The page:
If today there really is ‘a pill for every ill’ – and patients who demand them – the whole of life becomes medicalised and expectations from the health service are potentially infinite.  “In the nineteenth century it had been the physician’s role to minister over or administer a peaceful death; his modern successor seemed to promise to overcome death.” [5]

Hard questions follow from this change in medical mandate. How far should the medical profession seek to prevent ‘lifestyle disorders’? How far should it treat non-physical disorders? Where, indeed, is the dividing line between a medical disorder and sense of personal disaffection?

The media spotlight

The final element is less a cause of the NHS’s problem and more an explanation of why we these problems seem so momentous today.

Given the ubiquity of public involvement with the NHS, the urgency of the issues under consideration and the innate human interest of many stories, it is hardly surprising that newspaper editors choose to focus on salacious, scandalous or heart-breaking tales of medical woe. Bad news sells.

Public satisfaction figures offer a perspective on the media spotlight. People speak far more highly of the parts of the NHS than they do of the whole. Public satisfaction with GPs is generally high, with 76% satisfied vs. 15% dissatisfied, as is the level for dentists (62% satisfied vs. 19% dissatisfied). Similarly, although far from perfect, hospital inpatient and outpatient services are also more positively than negatively received. [6]

When one compares this to the far less positive evaluation of the NHS as a whole (roughly equal numbers of people satisfied and dissatisfied), it becomes clear that we are far more willing to criticise the NHS than its constituent parts. On an individual basis, we recognise the professionalism and effort of the medics we meet but because our every one visit to the GP is matched by a dozen ‘Rose Addis’ stories in the press, our overall impression of the service is more negative than our actual experience. We see the organisation through a glass darkly.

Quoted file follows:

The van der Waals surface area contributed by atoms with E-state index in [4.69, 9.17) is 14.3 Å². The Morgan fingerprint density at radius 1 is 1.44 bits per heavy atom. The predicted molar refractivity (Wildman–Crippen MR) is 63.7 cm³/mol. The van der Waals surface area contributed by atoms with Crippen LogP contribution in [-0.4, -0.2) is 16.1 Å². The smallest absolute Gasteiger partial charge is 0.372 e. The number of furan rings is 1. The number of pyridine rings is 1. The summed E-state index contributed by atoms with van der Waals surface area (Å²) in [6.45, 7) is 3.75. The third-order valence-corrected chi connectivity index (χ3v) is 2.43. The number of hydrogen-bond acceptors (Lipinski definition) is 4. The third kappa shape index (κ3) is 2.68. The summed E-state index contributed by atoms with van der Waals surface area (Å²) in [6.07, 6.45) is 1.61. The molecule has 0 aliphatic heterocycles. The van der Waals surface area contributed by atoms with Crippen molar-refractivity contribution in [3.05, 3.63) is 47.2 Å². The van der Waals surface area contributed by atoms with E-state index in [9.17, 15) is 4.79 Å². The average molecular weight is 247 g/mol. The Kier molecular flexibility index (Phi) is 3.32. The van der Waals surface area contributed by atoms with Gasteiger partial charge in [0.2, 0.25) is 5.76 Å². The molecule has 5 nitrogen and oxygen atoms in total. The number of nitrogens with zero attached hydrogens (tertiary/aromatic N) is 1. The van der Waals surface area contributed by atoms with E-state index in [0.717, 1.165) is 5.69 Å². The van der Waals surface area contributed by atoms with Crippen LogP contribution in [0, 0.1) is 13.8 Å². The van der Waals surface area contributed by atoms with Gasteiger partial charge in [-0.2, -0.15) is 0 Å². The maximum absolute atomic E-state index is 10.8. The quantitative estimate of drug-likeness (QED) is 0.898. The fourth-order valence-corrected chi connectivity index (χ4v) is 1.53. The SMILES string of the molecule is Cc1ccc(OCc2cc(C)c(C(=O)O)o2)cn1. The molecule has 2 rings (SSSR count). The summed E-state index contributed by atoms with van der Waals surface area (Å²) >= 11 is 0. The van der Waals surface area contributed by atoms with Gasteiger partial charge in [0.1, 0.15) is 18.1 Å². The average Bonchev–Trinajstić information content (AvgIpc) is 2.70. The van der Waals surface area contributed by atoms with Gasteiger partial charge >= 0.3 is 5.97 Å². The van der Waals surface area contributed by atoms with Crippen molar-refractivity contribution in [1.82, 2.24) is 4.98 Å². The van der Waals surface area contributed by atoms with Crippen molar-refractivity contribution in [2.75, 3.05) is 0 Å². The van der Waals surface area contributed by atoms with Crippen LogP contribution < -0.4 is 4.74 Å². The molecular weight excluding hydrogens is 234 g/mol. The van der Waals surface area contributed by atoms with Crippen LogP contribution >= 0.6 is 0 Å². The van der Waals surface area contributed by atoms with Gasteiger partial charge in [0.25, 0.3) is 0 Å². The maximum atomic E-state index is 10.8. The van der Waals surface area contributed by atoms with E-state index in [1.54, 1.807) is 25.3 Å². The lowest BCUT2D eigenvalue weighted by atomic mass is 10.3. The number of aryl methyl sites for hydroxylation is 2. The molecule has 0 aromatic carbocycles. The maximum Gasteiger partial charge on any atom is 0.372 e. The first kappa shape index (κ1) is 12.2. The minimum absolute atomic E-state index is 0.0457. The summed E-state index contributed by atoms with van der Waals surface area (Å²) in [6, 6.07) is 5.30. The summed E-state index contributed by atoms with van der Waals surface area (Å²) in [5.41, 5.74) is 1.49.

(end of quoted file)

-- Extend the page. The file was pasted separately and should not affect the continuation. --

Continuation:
A Christian perspective

Any Christian perspective on the NHS needs to establish certain basic principles. Biblical societies had no concept either of the biomedical roots of disease or of institutionalised healthcare systems. Primitive health practices do appear to be at the root of some of the Levitical laws [7]but these, it has been argued, were “primarily ceremonial and only at times of practical use in the prevention of disease.” [8] Similarly, talk of modern national healthcare models is essentially anachronistic for a pre-modern society like ancient Israel.

Moreover, the issues facing the NHS are so broad, complex and deep rooted that no one source, be it Biblical teaching or the recent cash injection, will provide an easy panacea. Nevertheless, a Christian analysis can provide a lens through which to evaluate the problems facing the health service and offer guiding principles for thinking through potential solutions.

One such principle is the scriptural understanding of health. This is best seen in the concept of ‘shalom’, which incorporates but exceeds the purely physical sense of the modern English word ‘health’. Healthy human nature is, in the Biblical view, undoubtedly physical but it is also mental, relational and spiritual. Full health demands a secure and well-balanced condition in each of these areas.

This idea is of particular use when one is faced with the temptation to reduce patients to conditions or wounds, a danger recognised as early as the 19th century “Medicine”, insisted one lecturer in 1882, “is about treating sick people and not diseases.” “The good physician treats the disease,” said another, “but the great physician treats the patient.” [9]

It also has implications for the role of the caring professions. These have historically been somewhat subordinated to biomedical areas of expertise and yet in terms of hours contact, most patients will spend a far greater time being cared for than being physically ‘mended’. If health transcends physical well-being, healthcare will transcend ‘pills and potions’.